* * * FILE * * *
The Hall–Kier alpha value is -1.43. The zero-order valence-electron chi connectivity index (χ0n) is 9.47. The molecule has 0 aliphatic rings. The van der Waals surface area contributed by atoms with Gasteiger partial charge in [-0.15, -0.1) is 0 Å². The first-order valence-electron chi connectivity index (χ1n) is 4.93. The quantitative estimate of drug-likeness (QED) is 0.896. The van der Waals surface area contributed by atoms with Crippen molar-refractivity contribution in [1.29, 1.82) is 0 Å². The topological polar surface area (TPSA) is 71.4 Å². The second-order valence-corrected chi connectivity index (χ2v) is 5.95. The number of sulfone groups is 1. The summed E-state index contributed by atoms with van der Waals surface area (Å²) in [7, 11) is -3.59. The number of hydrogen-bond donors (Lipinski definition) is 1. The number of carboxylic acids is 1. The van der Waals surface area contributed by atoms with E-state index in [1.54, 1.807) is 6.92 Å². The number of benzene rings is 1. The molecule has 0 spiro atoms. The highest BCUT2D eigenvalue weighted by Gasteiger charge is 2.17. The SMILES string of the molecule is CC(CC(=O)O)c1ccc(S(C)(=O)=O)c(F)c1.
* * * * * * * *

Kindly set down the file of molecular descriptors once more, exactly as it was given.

The Hall–Kier alpha value is -1.43. The zero-order valence-electron chi connectivity index (χ0n) is 9.47. The molecule has 0 aliphatic rings. The van der Waals surface area contributed by atoms with Gasteiger partial charge in [-0.15, -0.1) is 0 Å². The first-order valence-electron chi connectivity index (χ1n) is 4.93. The quantitative estimate of drug-likeness (QED) is 0.896. The van der Waals surface area contributed by atoms with Crippen molar-refractivity contribution in [1.29, 1.82) is 0 Å². The topological polar surface area (TPSA) is 71.4 Å². The second-order valence-corrected chi connectivity index (χ2v) is 5.95. The number of sulfone groups is 1. The summed E-state index contributed by atoms with van der Waals surface area (Å²) in [7, 11) is -3.59. The number of hydrogen-bond donors (Lipinski definition) is 1. The number of carboxylic acids is 1. The van der Waals surface area contributed by atoms with E-state index in [1.54, 1.807) is 6.92 Å². The number of benzene rings is 1. The molecule has 0 spiro atoms. The highest BCUT2D eigenvalue weighted by Gasteiger charge is 2.17. The SMILES string of the molecule is CC(CC(=O)O)c1ccc(S(C)(=O)=O)c(F)c1.